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By this stage, you will have already set up a Facebook pixel on your website, so these steps are solely focused on tracking your website forms when people click through from your Facebook ads. If you have yet to set up your Facebook Pixel, you can do so here.
Whether you have just recently started to run Facebook ad campaigns or you are just looking to better track your website visitors who arrived via one of your Facebook ads, you need to ensure you are correctly pushing events through to Facebook.
If you are a regular user of Google Analytics, you will see familiarities between how these conversions are set up, but unfortunately, there’s no way to import your Google Analytics goals into Facebook, so you will need to send events by using one of the setup methods we outline in this article
Once these events are being pushed through to Facebook and recorded correctly, you can then set up your conversions.
Events are simply a series of data pushes from your website when a particular action occurs. These actions could be a page view, a form submission or even just a click; although with GTM (Google Tag Manager), you have the ability to track almost any action on your website, from a user opening a particular page to a user viewing a piece of content such as a video.
Similar to how Google Analytics creates goals from events, Facebook does exactly the same. You will need to first push events back to Facebook before you go ahead and create conversions.
By telling Facebook when these events happen, you can set up a conversion so every time this action occurs, you will know which campaign or ad has driven this conversion.
If you choose not to track conversions, you won’t have a clear view of how your campaigns are working for you and what your ROI is.
In this article, we’re just going to look at form tracking in particular. Depending on the setup of your website, you may have to set up the event tracking in slightly different ways. Here at Autoweb, we use modal pop-up forms widely across our websites, so if you’re running Facebook ads, we’ll show you how to track these forms correctly.
If your users are re-directed to a ‘thank you’ page when they complete a form on your website, you are in for a much easier ride when it comes to tracking conversions in Facebook.
The current Facebook pixel documentation expects you to have this setup and there’s no need to utilise GTM.
To track a form completion using a ‘thank you’ page, simply follow these steps:
Unlike the next two methods, you don’t need an additional step, so you are ready to start reporting your conversions (see Reporting on Conversions for details on how to do this).
If your users can complete a form on your website but aren’t re-directed to a ‘thank you’ page (a success message may appear instead), you will need to use the GTM method in order to track these form completions.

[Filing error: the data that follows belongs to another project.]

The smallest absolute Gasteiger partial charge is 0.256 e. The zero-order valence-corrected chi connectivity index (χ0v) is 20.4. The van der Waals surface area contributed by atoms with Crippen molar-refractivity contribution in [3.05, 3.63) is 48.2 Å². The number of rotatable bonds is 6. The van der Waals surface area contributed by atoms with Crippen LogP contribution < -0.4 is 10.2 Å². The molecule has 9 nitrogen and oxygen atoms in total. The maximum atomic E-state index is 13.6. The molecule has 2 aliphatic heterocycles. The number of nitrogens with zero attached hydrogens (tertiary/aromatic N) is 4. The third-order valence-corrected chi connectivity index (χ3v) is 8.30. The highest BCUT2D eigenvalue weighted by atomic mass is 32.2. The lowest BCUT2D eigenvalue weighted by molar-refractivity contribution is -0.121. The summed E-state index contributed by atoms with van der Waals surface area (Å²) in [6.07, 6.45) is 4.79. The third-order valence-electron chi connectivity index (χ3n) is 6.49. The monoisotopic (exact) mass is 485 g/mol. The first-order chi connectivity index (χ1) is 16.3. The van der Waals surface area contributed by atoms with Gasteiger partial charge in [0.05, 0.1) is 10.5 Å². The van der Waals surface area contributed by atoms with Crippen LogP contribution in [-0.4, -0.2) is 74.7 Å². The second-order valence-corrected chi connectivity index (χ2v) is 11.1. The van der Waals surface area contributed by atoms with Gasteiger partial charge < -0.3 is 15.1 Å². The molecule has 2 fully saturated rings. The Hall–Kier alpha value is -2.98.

Setting up Variable
Another option is that you may have a pop-up form on your website. In this case, you will also need to use GTM to track these completions.
In this case, it’s usually the case that the user will see a ‘success’ message rather than being re-directed to a ‘thank you’ page.
Setting up Variable
If you want to track clicks on the submit button attached to your form, use the below instructions:
If you want to track only successful form completions, rather than clicks on the submit button, use these instructions:
Using the Inspect Tool to Define Identifiers
If you’re tracking a submit button, you will need to know what attribution this button code has behind it.
You should see a series of identifiers, including Class and ID. You will need to take one of these identifiers and place into your GTM trigger.
For this example, we will use ‘class’. Copy the text that sits between the >< and place into the trigger in GTM.
If your website doesn’t navigate to a ‘thank-you’ page, you will find there’s often a success message that lets the user know the form has been sent successfully.
You can use this message as your unique identifier.
Tracking Successful Form Completions
You will need to navigate to Google Analytics and follow these instructions:
You should test your tag and trigger using the preview tools in Google Tag Manager to ensure that everything is set up correctly before submitting your container.
Once you are happy that Google Tag Manager is triggering events correctly, you can send a test event by completing the form.
Once your events are set up in Facebook, you will need to create conversions based on these events, so Facebook knows what is and what isn’t a conversion to you.
For example, someone watching a video may be a tangible action or event to you, but it isn’t technically a conversion as that user hasn’t parted with their data, so you need to define a conversion manually.
You can skip this step if you have used the instruction for tracking a ‘thank you’ page.
There’s very little point in pushing these events and creating the conversions if you aren’t going to track them in your reports.
During your event setup, you will have already set your conversions up and defined them as Leads, so you just need to ensure you are reporting on Leads.
Your Leads will now appear on your report, so you can assign these conversions to your campaigns. If you’ve only just set these up, you will need to wait for data to come through as this doesn’t report retroactively.
If you run a dealership and you’re looking to get started with Facebook ads, speak with our knowledgeable team about how we can help.